“How are you liking it so far in the neighborhood, Gnaddeus? Can I call you Nad?”

“My name isn—”

“Okay, Nad! I’m Phillip Norbert Årp, but people call me Pnårp. So—”

“My name isn—!”

“I get it, Nad. I do.” I said earnestly. I didn’t get it. I never got things. But that didn’t stop me from bulling forward like a bull moose in a Mongolia shop. The movers continued moving things around on Gnaddeus’ lawn. I had a litany of questions, each more bizarre than the last. I started with the most innocuous one on my mental list: “So, tell me: Where did you move from, Nad?”

“…” Nad answered. His wide-mouthed ellipsis put me in mind of a certain Drunken Donuts clerk from many years ago, but he wasn’t as pretty as Borbra. Hopefully he wouldn’t be as tentacle-beastly as she had been, either!

“I’ve never heard of ‘…,’ I responded, twisting my goat-like face into a mocking version of his when I mimicked his ellipsis. “Is that down in ‘???’ or out west near ‘!!!’?” I gurned out the name of each of those locales. I wondered if perhaps it was closer to “¿¿??”, but not wearing my sombrero at the moment I didn’t want to attempt to pantomime the name of that southwestern city. I adjusted my party fez and waited for Naddy to say something. Thoughts of Borbra’s sandals played across my synapses and ganglia.

Nad blinked and shook his head. “Look, Phillip,” he began slowly, like he was talking to a baseball bat—or even the baseball itself. “I appreciate the… welcome you’re trying to give me here. I do. But my name isn’—”

He got the apostrophe out this time, but again I interrupted him before he could contradict the Grand Pnårpissimo.

“So, Nad! How’d you like to go grab a coffee down at the Cthulomat? They have the best tentacle roast there, and—”

“First, my name is not—”

“Oh, I understand. You’re new to the neighborhood and have never seen this many geese nor goats before! Well, let me tell you something about those geese (and goats), Naddy-o. If you—”

“Listen, sir—you—whoever you are. My name is not Gn—”

“Of course not! I know you’re not Nurgdurbett-Ur-Dogbuttocks! He’s a machine elf! And you’re not a machine elf, of course not! You don’t even wear a tiny little, purple—”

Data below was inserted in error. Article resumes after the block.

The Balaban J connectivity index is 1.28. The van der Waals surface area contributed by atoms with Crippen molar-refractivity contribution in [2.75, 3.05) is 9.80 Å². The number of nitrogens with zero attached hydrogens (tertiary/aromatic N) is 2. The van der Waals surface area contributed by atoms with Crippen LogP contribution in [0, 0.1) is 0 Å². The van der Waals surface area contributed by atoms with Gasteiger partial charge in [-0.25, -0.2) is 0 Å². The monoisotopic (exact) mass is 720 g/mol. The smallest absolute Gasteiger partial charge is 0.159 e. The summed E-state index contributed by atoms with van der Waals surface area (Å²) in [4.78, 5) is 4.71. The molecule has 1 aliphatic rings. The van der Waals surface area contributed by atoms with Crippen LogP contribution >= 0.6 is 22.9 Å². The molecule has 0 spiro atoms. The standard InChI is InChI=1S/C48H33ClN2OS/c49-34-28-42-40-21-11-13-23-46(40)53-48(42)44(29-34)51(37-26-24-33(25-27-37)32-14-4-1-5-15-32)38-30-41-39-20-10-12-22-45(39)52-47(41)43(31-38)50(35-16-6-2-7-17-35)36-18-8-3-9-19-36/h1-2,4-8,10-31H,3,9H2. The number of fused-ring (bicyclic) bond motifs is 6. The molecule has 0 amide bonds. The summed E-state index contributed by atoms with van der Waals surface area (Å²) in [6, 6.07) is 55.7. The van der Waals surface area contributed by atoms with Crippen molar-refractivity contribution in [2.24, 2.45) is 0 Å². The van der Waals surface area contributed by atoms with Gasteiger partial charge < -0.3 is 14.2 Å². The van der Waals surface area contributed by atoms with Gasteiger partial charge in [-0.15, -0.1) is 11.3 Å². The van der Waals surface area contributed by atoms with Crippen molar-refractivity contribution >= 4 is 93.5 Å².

“My name is not Gna—”

“Oh, ho ho! I know that, too! Of course you’re not Nar-Bibbly the Moon Rock! He’s busy nuzzet-buffeting and chasing rat brains! You’re not Borb—or Borbra for that matter. You don’t even look like her—not nearly enough tentacles! Borbra runs the Cthulomat down on U-238 Street. Now, let’s go sit down somewhere more comfortable and get to know each other—all these geese are making me nervous. You don’t want to see Pnårp nervous, now do you?”

I watched out of one eye as the geese kept moving about ol’ Gnaddeus’ lawn, carrying boxes back and forth from the moving van. These geese had hands. The gnomes were riding them. Little gnomes with little purple wigs like Nurgdurbett-Ur-Dogbuttocks wore. Little gnomes carrying even more boxes, boxes within boxes, within—

“I honestly don’t care what y—” He sounded like he was getting really worked up now. I realized I had to do something before steam started coming out of his ears or his head exploded. (Or mine!)

I finally decided to ask the big question that was on my mind: “So tell me the truth, Nad: Is ‘Gnaddeus Underdong McDoggerel Kleinbutt’ really your real name?” It really was a preposterous name. “Because it really is a preposterous name.”

“Well, no it isn’t! That’s what I’ve been tryi—”

I cut him off again. “Hahaha! What a silly name! Your parents must’ve really hated you! Why didn’t they just name you Charles Babbage? Or Charles Ingram? Or Charles Manson?”

His face clouded. “I—”

“I mean, who the hecklegroober names their kid ‘Gnaddeus’ or ‘Underdong’?” I asked between fits of chuckles, giggles, snickers, and even stifled guffaws. “And ‘Kleinbutt’? I mean, seriously—” I broke down into a paroxysm of shameless chortling again. One of the box-movers put down the box (which he was moving) and watched.

“That’s not—!”

“Were you born cross-eyed or somethin’? Buck-toothed? Hare-lipped? Monkey-nosed?” I was on a roll now and I hadn’t even brought a bag of French baguettes with me on this particular neighbor-welcoming campaign. “Was it the ol’ fetal alco—”

Get out!! he roared.

I got out.